A fish pass near Petersburg has been rebuilt to continue to allow Coho salmon to reach spawning grounds. After a few years of delays the U.S. Forest Service is finishing the Mitchell Creek project this summer.
The work was done by student volunteers, who celebrated the opening with a dedication to a long-time Forest Service employee who had worked on the original pass.
Rachael Stocker led her parents across a wooden boardwalk next to this fish pass on Kupreanof Island. “First they swim up here, then they swim up here,” she explained, walking along what looked like a wide staircase with pools of water instead of steps.
She built the pass along with five other Student Conservation Association volunteers. Stocker and almost everyone else on the crew had leftover tears in their eyes after an emotional day remembering the late John Pickens and talking about a summer experience that was about to come to an end.
“The crew was awesome,” she said. “We’re best friends. And Rob is an awesome boss so. It meaning a lot to him means a lot to us, I think.”
Stocker never knew Pickens, but her crew leader Rob Miller worked with him on fish passes for years.
“He taught me everything I know about construction,” Miller said. “Him and the guy before him. I never had no college classes in construction, they taught me everything. So I’m just carrying it on. Hopefully I can pass it on to someone else that’ll take over when I retire.”
Miller has been leading crews for a quarter century. He said, when this group started, they could barely use a hammer. Now they have rebuilt a fish pass out of concrete and cedar that will keep habitat open to Coho salmon that would otherwise struggle to make it up the creek. He said Pickens, who died of Non-Hodgkin’s lymphoma in 2015, has been on his mind all summer.
“The first day we got out here to this job site, I pulled the crew to the side and told them the emotional significance this project has on me. I actually started crying in front of my crew on the first day,” Miller said.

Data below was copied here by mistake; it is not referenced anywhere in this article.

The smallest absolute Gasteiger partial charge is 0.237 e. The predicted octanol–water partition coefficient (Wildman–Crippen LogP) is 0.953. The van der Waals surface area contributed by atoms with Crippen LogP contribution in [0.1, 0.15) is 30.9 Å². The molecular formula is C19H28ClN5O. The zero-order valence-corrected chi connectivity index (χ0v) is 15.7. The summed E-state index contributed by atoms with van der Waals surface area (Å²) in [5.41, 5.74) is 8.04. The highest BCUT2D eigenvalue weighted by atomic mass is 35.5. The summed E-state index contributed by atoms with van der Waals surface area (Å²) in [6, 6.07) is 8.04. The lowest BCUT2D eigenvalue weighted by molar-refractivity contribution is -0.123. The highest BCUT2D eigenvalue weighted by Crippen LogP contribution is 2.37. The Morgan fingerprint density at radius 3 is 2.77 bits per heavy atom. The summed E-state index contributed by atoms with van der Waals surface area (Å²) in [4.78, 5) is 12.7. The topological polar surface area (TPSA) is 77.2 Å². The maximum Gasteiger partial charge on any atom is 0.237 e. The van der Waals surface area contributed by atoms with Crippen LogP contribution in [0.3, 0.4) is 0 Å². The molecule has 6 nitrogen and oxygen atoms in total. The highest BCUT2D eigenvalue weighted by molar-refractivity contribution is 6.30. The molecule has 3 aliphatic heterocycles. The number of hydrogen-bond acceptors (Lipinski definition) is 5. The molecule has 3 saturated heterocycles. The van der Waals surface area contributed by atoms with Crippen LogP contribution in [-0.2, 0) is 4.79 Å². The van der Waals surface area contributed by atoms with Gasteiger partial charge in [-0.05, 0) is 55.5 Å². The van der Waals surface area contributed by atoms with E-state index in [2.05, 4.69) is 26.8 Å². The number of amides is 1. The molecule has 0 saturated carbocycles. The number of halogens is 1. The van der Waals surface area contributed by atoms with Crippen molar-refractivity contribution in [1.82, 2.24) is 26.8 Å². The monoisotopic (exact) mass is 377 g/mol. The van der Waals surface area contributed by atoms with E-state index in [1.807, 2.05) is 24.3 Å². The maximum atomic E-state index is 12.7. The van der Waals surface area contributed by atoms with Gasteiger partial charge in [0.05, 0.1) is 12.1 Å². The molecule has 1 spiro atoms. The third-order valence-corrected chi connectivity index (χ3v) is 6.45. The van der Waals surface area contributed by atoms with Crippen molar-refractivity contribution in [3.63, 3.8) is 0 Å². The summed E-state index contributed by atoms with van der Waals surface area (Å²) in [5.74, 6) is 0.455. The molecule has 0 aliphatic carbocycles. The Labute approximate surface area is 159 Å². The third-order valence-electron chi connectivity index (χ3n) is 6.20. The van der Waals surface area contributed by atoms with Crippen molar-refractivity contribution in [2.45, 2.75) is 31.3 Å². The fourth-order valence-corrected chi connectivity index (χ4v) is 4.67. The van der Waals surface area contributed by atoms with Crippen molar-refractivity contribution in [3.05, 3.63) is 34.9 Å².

The crew fastened a plaque memorializing Pickens to one wall of the fish pass in front of a crowd of Forest Service employees and current and former SCA members. Pickens’ wife was also there. This event felt like a memorial and a graduation and a reunion all in one, with a lot of nostalgia mixed up in the fish pass itself. SCA volunteers originally built it with Pickens’ guidance in 1992, and a few of them were there, visiting from all over the country. Not only that, but two of their kids worked on this years’ crew. They handed down this legacy of doing formative conservation work for a summer in Alaska. Rachael Stocker came here by a different route.
“I’m the only one in my family who has ever been to college – or had any environmental work, or interest really,” she said. “They’re all in construction or nursing. It’s funny they always ask, ‘how did you get into this? Who taught you all of this? Why are you interested in it?’ And I don’t know, I kind of just found it on my own.”
Stocker is from Massachusetts. She first came to Alaska when she spent a semester in Juneau on a university exchange. Her parents had wanted to visit her there, but it did not work out. So she invited them to this dedication. At the end of the visit, she would leave with them, and head back east to start her senior year of college in New Hampshire. She studies Environmental Science and Policy.
“Probably go to grad school, I’m hoping, after I graduate. I think I want to study wildlife biology and ecological systems. I really like big carnivores like wolves and bears,” Stocker said.
She added, it feels rewarding to be leaving something for Petersburg residents to enjoy. The fish pass is different from most because it was built to support a sport fishery instead of a commercial one. Most of the crew will stay for another week to finish the project. It cost $300 thousand total, according to the USFS.